From the beginning to the end: the story of the mitochondrial disease associated with the ADCK2 gene, going through CoQ10 supplementation and caloric restriction

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Carvajal García-Valdecasas, Jaime Juan
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Mitochondria are enclosed membrane organelles that burn nutrient molecules to produce adenosine triphosphate (ATP) by oxidative phosphorylation (OXPHOS) and are present in cells of animals, plants and fungi. Mitochondria also carry out other important processes such as urea cycle, fatty acids ß-oxidation and the Krebs cycle. A crucial element in mitochondrial function is Coenzyme Q10 (CoQ10) is a unique lipid endogenously produced, a crucial element in the mitochondrial electron transport chain (ETC) and antioxidant found in all cell membranes. The main function of CoQ is to send electrons that receive from complex I and complex II to complex III at the ETC resulting in ATP production. But, CoQ10 could be also reduced by different hydrogenases, showing the high number of pathways where CoQ10 participates. CoQ is composed of a benzoquinone ring and a polyisoprenoid chain which inserts CoQ into the phospholipid bilayer. CoQ is produced at mitochondria by a nuclear-encoded CoQ proteins cluster. The biosynthetic pathway is not clear yet and it is carried by at least 13 proteins. The ADCK2 gene has been recently associated with CoQ pool regulation and fatty acids metabolism. ADCK2 haploinsufficiency in humans is related to mitochondrial myopathy, muscle wasting, reduction of CoQ levels and impairment of fatty acids ß-oxidation. We developed a heterozygous Adck2 knockout mouse that reproduces the mutation. The four chapters of the thesis are focused on this mutant mouse model to better understand the mitochondrial syndrome associated with the ADCK2 gene. Firstly, we present a detailed study of the embryonic development of mutant mice to elucidate if damages could start during this stage. We analysed the transcriptomic profile during early and late development, finding tissue-specific deregulation during late embryonic development. Heterozygous Adck2 knockout mouse embryos presented an abnormal somatogenesis analysed with two different Myogenic Regulatory Factors. We examined a prenatal CoQ10 administration obtaining that mutant embryos under CoQ10 supplementation showed a reversion to wild type profile in the transcriptomic profile and skeletal muscle formation. Secondly, we decided to focus on postnatal myogenesis based on the results from the first chapter. For that purpose, adult muscle stem cells were isolated from wild type and mutant mice under standard conditions and under CoQ10 administration and differentiated. Mutant cells presented a defect in differentiation that leads to smaller myotubes and delayed differentiation that was associated with a reduction in oxygen consumption and fatty acids ß-oxidation. Mutant cells isolated from mutant mice supplemented with CoQ10 showed an improvement in differentiation and also on mitochondrial respiration. An in vivo analysis of satellite cells was performed to support our in vitro data inducing muscle damage and examining skeletal muscle regeneration. Mutant mice presented an impaired skeletal muscle regeneration and were more susceptible to muscle damage, CoQ10 administration improved skeletal muscle regeneration. We performed the experiments in cells from young and old mice, the differences were bigger in cells from old mice suggesting that ageing could act as a modulator in the phenotype of mutant mice. As summary of this chapter, mutant mice suffer a defect in postnatal myogenesis, particularly during myogenic differentiation. We decided to study the decline associated with the ageing process in our mutant mice in the third chapter. Old mutant mice presented a decrease in myofiber size and showed different myofiber composition while old mutant mice longitudinally supplemented with CoQ10 exhibited a myofiber size and composition more similar to wild type mice. Skeletal muscle performance was assessed through ageing, mutant mice presented a more severe decline in physical capacity compared to wild type mice. CoQ10 administration ameliorated skeletal muscle function decline in mutant mice. We developed a method to examine respiration in isolated mitochondria from skeletal muscle. Mitochondria from skeletal muscle of mutant mice presented a reduction in oxygen consumption while isolated mitochondria from mutant mice on CoQ10 administration showed an increase in respiration with both glucose and fatty acids substrates. Heterozygous Adck2 knockout mice suffer a more severe decline through ageing and CoQ10 administration could improve the phenotype of mutant mice. Finally, we studied the metabolic modulation of the phenotype of mutant mice by caloric restriction (CR). CR restored glucose and insulin homeostasis in mutant mice to wild type levels. CR modulated skeletal muscle metabolic profile, resulting in a more oxidative myofiber composition and increased oxygen consumption using glucose and fatty acids substrates in isolated mitochondria. To further explore the effect of CR on muscle stem cells, satellite cells were cultured with serum obtained from mice on ab libitum and CR. Mutant cells cultivated with CR serum showed an increase in differentiation and oxygen consumption. CR intervention improved age-associated decline and defects associated with Adck2 haploinsufficiency. The four chapters of the project are focus on the study of Adck2 mutant mice but under different conditions and methods including CoQ10 administration or under CR condition, resulting in a completed phenotype analysis of the model studied.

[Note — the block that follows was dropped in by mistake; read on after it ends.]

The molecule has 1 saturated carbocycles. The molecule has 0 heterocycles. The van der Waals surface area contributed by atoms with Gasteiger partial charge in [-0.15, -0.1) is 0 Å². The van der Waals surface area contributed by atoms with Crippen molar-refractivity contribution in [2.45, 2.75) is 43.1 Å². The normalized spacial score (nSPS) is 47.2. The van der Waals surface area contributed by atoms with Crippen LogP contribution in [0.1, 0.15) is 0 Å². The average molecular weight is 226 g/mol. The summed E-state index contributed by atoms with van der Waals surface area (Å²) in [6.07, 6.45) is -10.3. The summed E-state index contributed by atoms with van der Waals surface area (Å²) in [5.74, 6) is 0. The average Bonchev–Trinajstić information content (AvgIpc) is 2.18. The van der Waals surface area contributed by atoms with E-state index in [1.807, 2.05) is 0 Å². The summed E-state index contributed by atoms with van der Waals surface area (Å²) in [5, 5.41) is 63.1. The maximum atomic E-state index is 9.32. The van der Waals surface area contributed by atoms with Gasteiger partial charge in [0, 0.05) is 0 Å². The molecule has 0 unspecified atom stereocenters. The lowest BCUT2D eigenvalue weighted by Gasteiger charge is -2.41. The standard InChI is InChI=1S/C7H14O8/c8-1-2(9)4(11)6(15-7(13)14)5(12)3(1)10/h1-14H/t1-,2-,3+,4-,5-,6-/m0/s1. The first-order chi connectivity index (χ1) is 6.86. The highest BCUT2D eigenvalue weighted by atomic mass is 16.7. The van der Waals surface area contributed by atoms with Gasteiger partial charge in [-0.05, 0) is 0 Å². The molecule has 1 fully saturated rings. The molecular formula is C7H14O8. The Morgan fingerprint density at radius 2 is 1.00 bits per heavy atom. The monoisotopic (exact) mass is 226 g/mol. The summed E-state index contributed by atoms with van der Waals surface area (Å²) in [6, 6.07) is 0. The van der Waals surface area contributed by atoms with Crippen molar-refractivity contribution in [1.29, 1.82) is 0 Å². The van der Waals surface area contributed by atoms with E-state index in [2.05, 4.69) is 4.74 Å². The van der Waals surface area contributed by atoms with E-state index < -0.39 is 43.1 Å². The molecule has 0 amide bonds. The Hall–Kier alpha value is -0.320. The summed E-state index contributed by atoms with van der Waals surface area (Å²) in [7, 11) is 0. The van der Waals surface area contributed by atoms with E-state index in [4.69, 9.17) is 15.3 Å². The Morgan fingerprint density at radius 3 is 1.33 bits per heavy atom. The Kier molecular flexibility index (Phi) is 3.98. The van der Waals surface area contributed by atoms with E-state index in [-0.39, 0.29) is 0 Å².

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Programa de Doctorado en Biotecnología, Ingeniería y Tecnología Química
Línea de Investigación: Biotecnología, Biomedicina y Ciencias de la Salud
Clave Programa: DBI
Código Línea: 110